With all the hustle and bustle surrounding this most culinary-focused holiday, accidents do happen. So what poses the greatest threat to all those celebrating with friends and family – car accidents? Kitchen fires? Inebriated guests? Nope, the top threat to your well-being next Thursday is germs.
Common symptoms of foodborne illness are vomiting, diarrhea, and flu-like symptoms, which can start anywhere from hours to days after contaminated food or drinks are consumed. For healthy individuals, the symptoms usually are not long-lasting in healthy people, few hours to a few days, and do not require medical treatment. But foodborne illness can be severe and even life-threatening to anyone, especially those most at risk:
- older adults
- infants and young children
- pregnant women
- people with HIV/AIDS, cancer, or any condition that weakens their immune system
- people who take medicines that suppress the immune system; for example, some medicines for rheumatoid arthritis
The Food and Drug Administration advises that practicing four basic food safety measures can help prevent foodborne illness:
The first rule of safe food preparation in the home is to keep everything clean. Wash hands with warm water and soap for 20 seconds before and after handling any food. Wash food-contact surfaces (cutting boards, dishes, utensils, countertops) with hot, soapy water after preparing each food item and before going on to the next item.
Rinse fruits and vegetables thoroughly under cool running water and use a produce brush to remove surface dirt.
Do not rinse raw meat and poultry before cooking. Washing these foods makes it more likely for bacteria to spread to areas around the sink and countertops.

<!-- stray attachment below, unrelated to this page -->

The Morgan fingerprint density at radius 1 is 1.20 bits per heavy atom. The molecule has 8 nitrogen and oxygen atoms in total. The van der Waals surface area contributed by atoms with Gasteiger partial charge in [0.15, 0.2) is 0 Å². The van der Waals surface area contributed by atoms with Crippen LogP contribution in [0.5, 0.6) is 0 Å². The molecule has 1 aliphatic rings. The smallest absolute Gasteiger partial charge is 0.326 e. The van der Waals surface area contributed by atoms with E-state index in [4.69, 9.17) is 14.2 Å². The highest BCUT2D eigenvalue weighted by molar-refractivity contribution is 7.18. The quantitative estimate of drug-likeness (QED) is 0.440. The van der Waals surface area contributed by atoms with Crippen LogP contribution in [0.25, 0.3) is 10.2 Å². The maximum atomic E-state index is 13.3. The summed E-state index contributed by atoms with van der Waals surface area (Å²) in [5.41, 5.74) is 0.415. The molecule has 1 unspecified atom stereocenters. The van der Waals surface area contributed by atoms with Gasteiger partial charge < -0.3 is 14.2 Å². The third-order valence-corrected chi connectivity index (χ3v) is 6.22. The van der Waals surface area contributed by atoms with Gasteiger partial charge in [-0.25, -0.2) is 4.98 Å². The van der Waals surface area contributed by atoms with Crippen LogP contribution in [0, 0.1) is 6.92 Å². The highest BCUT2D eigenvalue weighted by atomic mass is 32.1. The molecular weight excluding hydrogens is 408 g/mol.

Don't give bacteria the opportunity to spread from one food to another (cross-contamination). Keep raw eggs, meat, poultry, seafood, and their juices away from foods that won't be cooked. Take this precaution while shopping in the store, when storing in the refrigerator at home, and while preparing meals.
Consider using one cutting board only for foods that will be cooked (such as raw meat, poultry, and seafood) and another one for those that will not (such as raw fruits and vegetables).
Food is safely cooked when it reaches a high enough internal temperature to kill harmful bacteria. To check a turkey for safety, insert a food thermometer into the innermost part of the thigh and wing and the thickest part of the breast. The turkey is safe when the temperature reaches 165ºF. If the turkey is stuffed, the temperature of the stuffing should be 165ºF – do not rely on color!
Bring sauces, soups, and gravies to a rolling boil when reheating. Cook eggs until the yolk and white are firm. When making your own eggnog or other recipe calling for raw eggs, use pasteurized shell eggs, liquid or frozen pasteurized egg products, or powdered egg whites. Don't eat uncooked cookie dough, which may contain raw eggs.
Refrigerate foods quickly because harmful bacteria grow rapidly at room temperature. Refrigerate leftovers and takeout foods—and any type of food that should be refrigerated—within two hours. That includes pumpkin pie!
Set your refrigerator at or below 40ºF and the freezer at 0ºF. Check both periodically with an appliance thermometer.
Never defrost food at room temperature. Food can be defrosted safely in the refrigerator, under cold running water, or in the microwave. Food thawed in cold water or in the microwave should be cooked immediately.